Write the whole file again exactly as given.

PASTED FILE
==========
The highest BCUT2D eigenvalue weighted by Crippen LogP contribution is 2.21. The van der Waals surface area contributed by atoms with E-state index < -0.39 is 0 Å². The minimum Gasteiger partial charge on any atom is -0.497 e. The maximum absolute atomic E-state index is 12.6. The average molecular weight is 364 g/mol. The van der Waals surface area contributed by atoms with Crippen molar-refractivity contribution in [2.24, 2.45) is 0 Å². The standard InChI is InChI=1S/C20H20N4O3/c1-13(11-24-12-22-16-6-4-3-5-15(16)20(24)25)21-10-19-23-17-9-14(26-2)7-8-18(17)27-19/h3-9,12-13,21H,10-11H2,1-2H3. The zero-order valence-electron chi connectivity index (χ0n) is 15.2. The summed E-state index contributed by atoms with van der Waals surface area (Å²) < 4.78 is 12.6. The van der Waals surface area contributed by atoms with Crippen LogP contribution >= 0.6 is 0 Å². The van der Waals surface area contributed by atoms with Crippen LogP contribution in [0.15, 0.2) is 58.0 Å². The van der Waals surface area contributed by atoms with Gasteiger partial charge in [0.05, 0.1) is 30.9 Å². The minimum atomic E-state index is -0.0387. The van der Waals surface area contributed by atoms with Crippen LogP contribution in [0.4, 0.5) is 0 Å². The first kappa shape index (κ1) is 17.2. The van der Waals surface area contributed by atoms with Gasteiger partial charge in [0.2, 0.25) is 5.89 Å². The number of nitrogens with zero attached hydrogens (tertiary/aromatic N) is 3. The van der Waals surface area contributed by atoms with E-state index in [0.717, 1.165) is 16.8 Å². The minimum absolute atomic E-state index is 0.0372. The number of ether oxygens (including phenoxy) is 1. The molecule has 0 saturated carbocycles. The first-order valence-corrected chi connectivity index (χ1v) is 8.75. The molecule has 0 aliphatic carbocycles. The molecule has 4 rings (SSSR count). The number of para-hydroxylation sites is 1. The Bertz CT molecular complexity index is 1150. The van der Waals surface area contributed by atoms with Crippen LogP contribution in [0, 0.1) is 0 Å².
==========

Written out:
The highest BCUT2D eigenvalue weighted by Crippen LogP contribution is 2.21. The van der Waals surface area contributed by atoms with E-state index < -0.39 is 0 Å². The minimum Gasteiger partial charge on any atom is -0.497 e. The maximum absolute atomic E-state index is 12.6. The average molecular weight is 364 g/mol. The van der Waals surface area contributed by atoms with Crippen molar-refractivity contribution in [2.24, 2.45) is 0 Å². The standard InChI is InChI=1S/C20H20N4O3/c1-13(11-24-12-22-16-6-4-3-5-15(16)20(24)25)21-10-19-23-17-9-14(26-2)7-8-18(17)27-19/h3-9,12-13,21H,10-11H2,1-2H3. The zero-order valence-electron chi connectivity index (χ0n) is 15.2. The summed E-state index contributed by atoms with van der Waals surface area (Å²) < 4.78 is 12.6. The van der Waals surface area contributed by atoms with Crippen LogP contribution >= 0.6 is 0 Å². The van der Waals surface area contributed by atoms with Crippen LogP contribution in [0.15, 0.2) is 58.0 Å². The van der Waals surface area contributed by atoms with Gasteiger partial charge in [0.05, 0.1) is 30.9 Å². The minimum atomic E-state index is -0.0387. The van der Waals surface area contributed by atoms with Crippen LogP contribution in [0.4, 0.5) is 0 Å². The first kappa shape index (κ1) is 17.2. The van der Waals surface area contributed by atoms with Gasteiger partial charge in [0.2, 0.25) is 5.89 Å². The number of nitrogens with zero attached hydrogens (tertiary/aromatic N) is 3. The van der Waals surface area contributed by atoms with E-state index in [0.717, 1.165) is 16.8 Å². The minimum absolute atomic E-state index is 0.0372. The number of ether oxygens (including phenoxy) is 1. The molecule has 0 saturated carbocycles. The first-order valence-corrected chi connectivity index (χ1v) is 8.75. The molecule has 0 aliphatic carbocycles. The molecule has 4 rings (SSSR count). The number of para-hydroxylation sites is 1. The Bertz CT molecular complexity index is 1150. The van der Waals surface area contributed by atoms with Crippen LogP contribution in [0, 0.1) is 0 Å².